State Advisory Council for Gifted and Talented Education graphic 2.1.23

The Kentucky Department of Education’s (KDE’s) State Advisory Council for Gifted and Talented Education discussed KDE’s equity playbook during their Feb. 1 meeting.

Nicole Fields, community engagement coordinator on KDE’s  Diversity, Equity, Inclusion and Belonging (DEIB) Team, discussed KDE’s new Equity Playbook, which provides district and school leaders with personalized coaching on evidence/research-based practices, content and resources to address opportunity gaps in one or more of the following areas:

  • Student achievement;
  • Utilization of funding and resources;
  • Disproportionality relative to student discipline;
  • Culture and climate; and
  • Highly effective staff and high-quality instructional resources.

Fields said the playbook is not a physical resource or a program, but an ongoing personalized system of support. There are currently 222 participants in the first cohort. Cohort two began in January 2023 and cohort three will begin in August.

Participants work with KDE through the Equity Playbook to examine the presence and strength of their current policies and practices related to diversity, equity, inclusion and belonging. When it comes to gifted and talented services, Fields said the focus is on disproportionality in representation, and walked SACGTE members through current state data on gifted and talented and advanced coursework and career and technical education.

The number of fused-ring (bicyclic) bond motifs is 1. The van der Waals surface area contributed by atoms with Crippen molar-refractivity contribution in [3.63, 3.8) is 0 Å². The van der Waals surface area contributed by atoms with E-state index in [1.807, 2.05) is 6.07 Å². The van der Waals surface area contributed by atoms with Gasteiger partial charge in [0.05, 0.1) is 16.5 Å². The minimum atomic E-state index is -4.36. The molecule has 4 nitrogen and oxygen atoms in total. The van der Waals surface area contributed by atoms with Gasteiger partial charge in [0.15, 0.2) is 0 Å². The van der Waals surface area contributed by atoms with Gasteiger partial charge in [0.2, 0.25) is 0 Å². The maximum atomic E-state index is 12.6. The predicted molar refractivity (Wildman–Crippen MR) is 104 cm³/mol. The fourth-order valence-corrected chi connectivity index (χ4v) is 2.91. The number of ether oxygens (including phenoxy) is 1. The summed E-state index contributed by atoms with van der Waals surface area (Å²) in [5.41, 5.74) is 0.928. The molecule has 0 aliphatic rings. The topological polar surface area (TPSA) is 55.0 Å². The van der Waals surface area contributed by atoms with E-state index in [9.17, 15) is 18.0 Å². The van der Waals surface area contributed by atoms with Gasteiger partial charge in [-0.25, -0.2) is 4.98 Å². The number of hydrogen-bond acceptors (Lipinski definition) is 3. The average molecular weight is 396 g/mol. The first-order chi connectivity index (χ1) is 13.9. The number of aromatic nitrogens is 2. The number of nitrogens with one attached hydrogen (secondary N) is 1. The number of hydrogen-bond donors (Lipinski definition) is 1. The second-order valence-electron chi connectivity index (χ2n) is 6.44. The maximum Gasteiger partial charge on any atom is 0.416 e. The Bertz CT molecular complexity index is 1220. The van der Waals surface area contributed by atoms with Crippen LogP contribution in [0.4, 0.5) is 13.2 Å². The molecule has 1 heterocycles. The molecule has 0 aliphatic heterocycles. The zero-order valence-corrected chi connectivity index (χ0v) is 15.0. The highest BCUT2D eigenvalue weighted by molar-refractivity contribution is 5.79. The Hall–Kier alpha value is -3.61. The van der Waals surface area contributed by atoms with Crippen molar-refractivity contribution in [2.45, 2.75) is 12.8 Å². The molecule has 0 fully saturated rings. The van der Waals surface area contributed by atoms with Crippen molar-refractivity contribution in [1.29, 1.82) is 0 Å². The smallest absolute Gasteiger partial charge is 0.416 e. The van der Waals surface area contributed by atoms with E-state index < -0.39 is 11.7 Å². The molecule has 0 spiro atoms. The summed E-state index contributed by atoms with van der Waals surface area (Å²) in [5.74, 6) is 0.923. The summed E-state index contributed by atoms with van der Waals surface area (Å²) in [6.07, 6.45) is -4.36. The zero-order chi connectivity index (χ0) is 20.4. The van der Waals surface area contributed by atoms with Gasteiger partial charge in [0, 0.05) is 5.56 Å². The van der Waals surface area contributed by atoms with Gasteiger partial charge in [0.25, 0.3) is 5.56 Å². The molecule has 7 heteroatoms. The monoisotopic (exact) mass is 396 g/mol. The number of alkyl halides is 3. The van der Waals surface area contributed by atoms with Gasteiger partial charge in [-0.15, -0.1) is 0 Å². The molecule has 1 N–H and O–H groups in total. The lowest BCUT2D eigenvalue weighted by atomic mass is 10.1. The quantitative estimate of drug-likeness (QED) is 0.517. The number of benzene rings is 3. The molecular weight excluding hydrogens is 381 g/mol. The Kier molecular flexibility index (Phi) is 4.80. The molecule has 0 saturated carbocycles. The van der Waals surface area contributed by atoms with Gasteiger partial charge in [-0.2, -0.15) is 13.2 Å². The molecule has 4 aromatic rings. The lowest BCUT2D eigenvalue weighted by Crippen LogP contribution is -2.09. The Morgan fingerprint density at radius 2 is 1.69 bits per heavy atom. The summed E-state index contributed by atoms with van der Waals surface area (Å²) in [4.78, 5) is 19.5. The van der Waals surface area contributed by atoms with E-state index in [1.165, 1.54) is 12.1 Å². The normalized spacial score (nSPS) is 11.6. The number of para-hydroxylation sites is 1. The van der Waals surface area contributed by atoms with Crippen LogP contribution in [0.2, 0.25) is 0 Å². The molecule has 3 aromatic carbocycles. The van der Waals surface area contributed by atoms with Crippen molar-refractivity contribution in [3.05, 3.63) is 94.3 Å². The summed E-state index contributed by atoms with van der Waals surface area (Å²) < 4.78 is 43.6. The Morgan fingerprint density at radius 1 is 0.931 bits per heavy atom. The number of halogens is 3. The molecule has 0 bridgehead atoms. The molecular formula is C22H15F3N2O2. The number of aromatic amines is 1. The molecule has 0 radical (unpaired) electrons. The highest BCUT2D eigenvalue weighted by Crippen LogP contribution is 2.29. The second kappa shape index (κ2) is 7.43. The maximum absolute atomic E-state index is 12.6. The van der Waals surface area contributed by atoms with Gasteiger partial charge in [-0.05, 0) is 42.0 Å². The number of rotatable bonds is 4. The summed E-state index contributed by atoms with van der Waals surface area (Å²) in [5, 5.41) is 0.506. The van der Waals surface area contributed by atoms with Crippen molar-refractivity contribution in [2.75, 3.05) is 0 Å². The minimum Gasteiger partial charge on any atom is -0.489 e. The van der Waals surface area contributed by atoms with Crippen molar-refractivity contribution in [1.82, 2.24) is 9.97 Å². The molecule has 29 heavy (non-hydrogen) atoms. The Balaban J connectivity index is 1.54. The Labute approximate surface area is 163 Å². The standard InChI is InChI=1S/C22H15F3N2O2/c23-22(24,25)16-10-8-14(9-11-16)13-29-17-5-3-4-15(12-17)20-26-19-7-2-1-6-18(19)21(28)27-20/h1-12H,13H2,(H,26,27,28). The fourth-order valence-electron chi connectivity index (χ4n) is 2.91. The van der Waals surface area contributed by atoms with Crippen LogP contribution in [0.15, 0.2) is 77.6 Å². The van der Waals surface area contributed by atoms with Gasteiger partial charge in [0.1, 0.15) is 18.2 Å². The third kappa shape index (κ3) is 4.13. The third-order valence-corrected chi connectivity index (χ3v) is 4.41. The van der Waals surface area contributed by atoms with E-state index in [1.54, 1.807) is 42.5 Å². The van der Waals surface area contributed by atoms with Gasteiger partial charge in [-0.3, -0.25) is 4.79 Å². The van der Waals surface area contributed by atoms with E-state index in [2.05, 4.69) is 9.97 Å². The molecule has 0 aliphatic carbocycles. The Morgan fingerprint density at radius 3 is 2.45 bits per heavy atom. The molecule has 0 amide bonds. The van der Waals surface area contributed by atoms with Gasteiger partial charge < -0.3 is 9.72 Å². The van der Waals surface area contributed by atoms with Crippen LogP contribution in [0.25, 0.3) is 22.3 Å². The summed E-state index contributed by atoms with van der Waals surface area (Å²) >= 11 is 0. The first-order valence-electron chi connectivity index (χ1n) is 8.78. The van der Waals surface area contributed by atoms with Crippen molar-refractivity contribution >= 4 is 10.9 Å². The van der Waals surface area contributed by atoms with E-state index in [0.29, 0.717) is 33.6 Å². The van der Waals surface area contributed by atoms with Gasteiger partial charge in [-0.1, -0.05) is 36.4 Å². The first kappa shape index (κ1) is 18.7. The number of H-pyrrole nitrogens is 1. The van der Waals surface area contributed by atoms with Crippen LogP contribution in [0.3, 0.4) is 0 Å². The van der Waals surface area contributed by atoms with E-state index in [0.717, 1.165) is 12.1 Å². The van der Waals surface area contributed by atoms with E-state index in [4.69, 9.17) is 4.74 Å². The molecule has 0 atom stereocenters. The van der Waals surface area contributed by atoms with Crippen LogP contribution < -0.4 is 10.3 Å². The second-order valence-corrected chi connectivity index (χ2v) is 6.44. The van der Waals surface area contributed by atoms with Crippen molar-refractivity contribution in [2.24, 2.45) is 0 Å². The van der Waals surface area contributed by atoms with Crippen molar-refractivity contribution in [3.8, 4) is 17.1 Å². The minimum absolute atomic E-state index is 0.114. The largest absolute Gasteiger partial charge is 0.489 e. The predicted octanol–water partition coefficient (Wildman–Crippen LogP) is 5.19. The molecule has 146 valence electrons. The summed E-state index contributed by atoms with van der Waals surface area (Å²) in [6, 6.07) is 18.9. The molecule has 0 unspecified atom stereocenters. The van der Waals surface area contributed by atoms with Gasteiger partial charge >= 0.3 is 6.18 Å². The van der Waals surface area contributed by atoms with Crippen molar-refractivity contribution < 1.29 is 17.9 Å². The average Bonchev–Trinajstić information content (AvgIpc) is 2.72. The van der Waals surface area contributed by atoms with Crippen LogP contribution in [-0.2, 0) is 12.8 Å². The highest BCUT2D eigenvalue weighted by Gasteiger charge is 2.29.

“When I am talking to educators, I try to make sure that they are providing information, common language for parents on how to navigate gifted and talented,” she said. “The Equity Playbook has been really powerful to provide that individualized coaching to help teachers and educators to look at those gaps.”

The advisory council also discussed potential barriers for equally serving all students eligible for gifted and talented services.

“I am reminded over and over again that one of the things we must make sure people know about gifted education is that students’ needs come from their strengths. We normally think about needs as something behind or a deficit, but we must help those we work with know that the strength of a child makes the need,” said SACGTE Chair Julia Roberts, who represents parents of gifted and talented students on the council.

KDE Gifted Education Consultant Kathie Anderson said KDE already is implementing some of the council’s recommendations for identifying gifted and talented students, and may provide the council with an update before their next meeting.